No Sex, Please, We’re Lobbyists


Here’s a good indication of the obvious: in Washington, sex scandals trump institutional corruption.

Politico reports that “embattled” Senator John Ensign (R-NV), who has admitted having an affair with an employee whom the Ensign campaign paid $25,000 and who also received $96,000 fom Ensign’s family (as possible hush money), remains embattled, with his chief of staff and his communications director jumping ship and with Citizens for Responsibility and Ethics in Washington filing complaints with the Senate ethics committee and the Federal Elections Commission. The newspaper reports:

“He’s trying to do a ‘Vitter,’” a senior Senate GOP aide said of Ensign. Sen. David Vitter (R-La.) managed to say virtually nothing but that he was sorry for committing a “very serious sin” after his name turned up in the phone book of the alleged “D.C. Madam” in 2007.

“He’s just trying to get beyond this,” the aide said of Ensign. “I am not sure he can, but he’s trying.”

The article makes it clear that due to the sex scandal, Ensign may not be able to hold on. And toward the end of the piece, there is this little nugget about the fellow who will take the chief of staff slot being vacated by John Lopez:

Aaron Cohen, currently a lobbyist with Jeffrey J. Kimbell and Associates, will replace Lopez. Cohen, who served previously as senior policy adviser to Ensign and former Sen. Richard Bryan (D-Nev.), currently lobbies on behalf of drug companies like Hoffman-La Roche, according to lobbying disclosure records.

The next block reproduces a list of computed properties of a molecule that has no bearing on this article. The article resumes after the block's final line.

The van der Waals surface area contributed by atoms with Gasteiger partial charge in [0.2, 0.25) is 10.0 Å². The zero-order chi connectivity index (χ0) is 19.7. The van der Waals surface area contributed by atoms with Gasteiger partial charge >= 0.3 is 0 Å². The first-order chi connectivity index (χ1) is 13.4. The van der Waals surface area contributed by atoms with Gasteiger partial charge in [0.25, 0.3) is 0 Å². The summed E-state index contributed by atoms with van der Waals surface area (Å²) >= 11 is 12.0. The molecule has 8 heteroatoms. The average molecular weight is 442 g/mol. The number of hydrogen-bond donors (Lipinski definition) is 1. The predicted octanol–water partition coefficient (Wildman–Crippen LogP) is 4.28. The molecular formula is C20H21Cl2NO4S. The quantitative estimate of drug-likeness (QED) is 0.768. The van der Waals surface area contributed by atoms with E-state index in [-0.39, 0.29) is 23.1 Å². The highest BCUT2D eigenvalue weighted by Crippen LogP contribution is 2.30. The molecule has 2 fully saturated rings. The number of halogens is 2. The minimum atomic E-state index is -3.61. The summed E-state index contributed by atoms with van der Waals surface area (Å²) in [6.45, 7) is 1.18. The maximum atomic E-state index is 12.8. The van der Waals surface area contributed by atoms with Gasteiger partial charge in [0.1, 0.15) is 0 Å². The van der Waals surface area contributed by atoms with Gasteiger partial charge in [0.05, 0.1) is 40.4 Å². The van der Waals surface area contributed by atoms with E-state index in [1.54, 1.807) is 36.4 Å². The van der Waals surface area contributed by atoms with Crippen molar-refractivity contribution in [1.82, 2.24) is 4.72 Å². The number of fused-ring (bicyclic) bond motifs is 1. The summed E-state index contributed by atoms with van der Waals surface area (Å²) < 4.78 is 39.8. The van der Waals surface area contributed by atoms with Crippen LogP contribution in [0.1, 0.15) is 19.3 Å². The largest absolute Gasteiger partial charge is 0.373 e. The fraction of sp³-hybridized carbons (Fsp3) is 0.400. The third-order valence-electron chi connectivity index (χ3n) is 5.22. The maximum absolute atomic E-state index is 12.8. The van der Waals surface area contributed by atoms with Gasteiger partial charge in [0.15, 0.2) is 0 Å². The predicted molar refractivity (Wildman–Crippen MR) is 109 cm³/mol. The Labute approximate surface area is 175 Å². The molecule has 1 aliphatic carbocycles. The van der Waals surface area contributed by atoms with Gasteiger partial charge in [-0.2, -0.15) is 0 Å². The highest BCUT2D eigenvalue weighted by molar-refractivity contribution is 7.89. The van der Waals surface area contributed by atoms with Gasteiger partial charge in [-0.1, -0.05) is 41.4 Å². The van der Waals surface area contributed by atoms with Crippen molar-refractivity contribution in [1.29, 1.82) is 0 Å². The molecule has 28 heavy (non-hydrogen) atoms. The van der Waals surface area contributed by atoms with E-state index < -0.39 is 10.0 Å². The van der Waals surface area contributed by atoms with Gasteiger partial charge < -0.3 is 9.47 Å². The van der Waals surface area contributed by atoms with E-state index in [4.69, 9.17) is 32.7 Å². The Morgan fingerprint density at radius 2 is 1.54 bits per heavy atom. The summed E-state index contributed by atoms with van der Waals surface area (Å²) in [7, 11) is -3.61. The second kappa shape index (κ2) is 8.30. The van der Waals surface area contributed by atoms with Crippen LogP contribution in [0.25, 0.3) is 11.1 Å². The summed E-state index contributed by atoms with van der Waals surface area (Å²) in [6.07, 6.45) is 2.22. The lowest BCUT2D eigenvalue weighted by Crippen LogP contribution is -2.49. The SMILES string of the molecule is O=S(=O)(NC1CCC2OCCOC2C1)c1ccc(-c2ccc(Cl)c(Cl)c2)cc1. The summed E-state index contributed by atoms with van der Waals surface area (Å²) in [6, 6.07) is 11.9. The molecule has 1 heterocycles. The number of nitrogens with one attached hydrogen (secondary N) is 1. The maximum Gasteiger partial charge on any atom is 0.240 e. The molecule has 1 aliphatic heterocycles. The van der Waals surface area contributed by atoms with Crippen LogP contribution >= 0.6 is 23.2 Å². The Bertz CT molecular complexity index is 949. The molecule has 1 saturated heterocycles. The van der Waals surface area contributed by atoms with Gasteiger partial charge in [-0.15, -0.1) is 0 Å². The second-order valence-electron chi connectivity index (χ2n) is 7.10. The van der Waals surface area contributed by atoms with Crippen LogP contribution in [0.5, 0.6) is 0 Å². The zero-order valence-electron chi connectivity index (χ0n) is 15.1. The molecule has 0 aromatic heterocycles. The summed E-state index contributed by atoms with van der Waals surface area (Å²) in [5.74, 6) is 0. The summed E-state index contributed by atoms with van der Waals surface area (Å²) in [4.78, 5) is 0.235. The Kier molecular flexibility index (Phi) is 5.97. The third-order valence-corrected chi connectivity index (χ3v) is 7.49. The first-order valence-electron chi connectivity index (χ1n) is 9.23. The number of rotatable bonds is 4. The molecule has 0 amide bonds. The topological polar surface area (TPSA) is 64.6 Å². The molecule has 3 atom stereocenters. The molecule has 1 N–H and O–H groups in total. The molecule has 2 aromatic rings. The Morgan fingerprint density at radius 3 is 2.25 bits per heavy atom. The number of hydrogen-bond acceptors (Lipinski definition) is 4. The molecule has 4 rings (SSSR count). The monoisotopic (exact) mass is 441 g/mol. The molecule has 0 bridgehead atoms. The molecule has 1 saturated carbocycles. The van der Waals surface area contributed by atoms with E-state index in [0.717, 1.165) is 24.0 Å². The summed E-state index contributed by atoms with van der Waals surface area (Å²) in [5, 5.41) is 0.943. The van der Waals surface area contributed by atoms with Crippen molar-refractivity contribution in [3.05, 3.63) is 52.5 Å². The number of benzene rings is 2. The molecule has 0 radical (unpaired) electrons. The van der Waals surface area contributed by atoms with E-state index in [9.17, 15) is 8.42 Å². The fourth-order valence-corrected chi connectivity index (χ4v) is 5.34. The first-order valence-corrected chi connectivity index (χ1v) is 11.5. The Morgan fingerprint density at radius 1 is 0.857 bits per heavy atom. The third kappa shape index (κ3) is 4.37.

Trysting with a subordinate is indeed scandalous. But a senator hiring a drug lobbyist to be his chief of staff is not cause for the blinking of an eye in the nation’s capital. Not even when that senator sits on the Senate finance committee, which is in the dramatic throes of drafting major health care reform legislation of tremendous interest to Big Pharma. This is merely S.O.P. No extramarital sex is allowed–but there’s nothing wrong with getting into bed with corporate mercenaries. Alas, one of these couplings affects the public interest more than the former.

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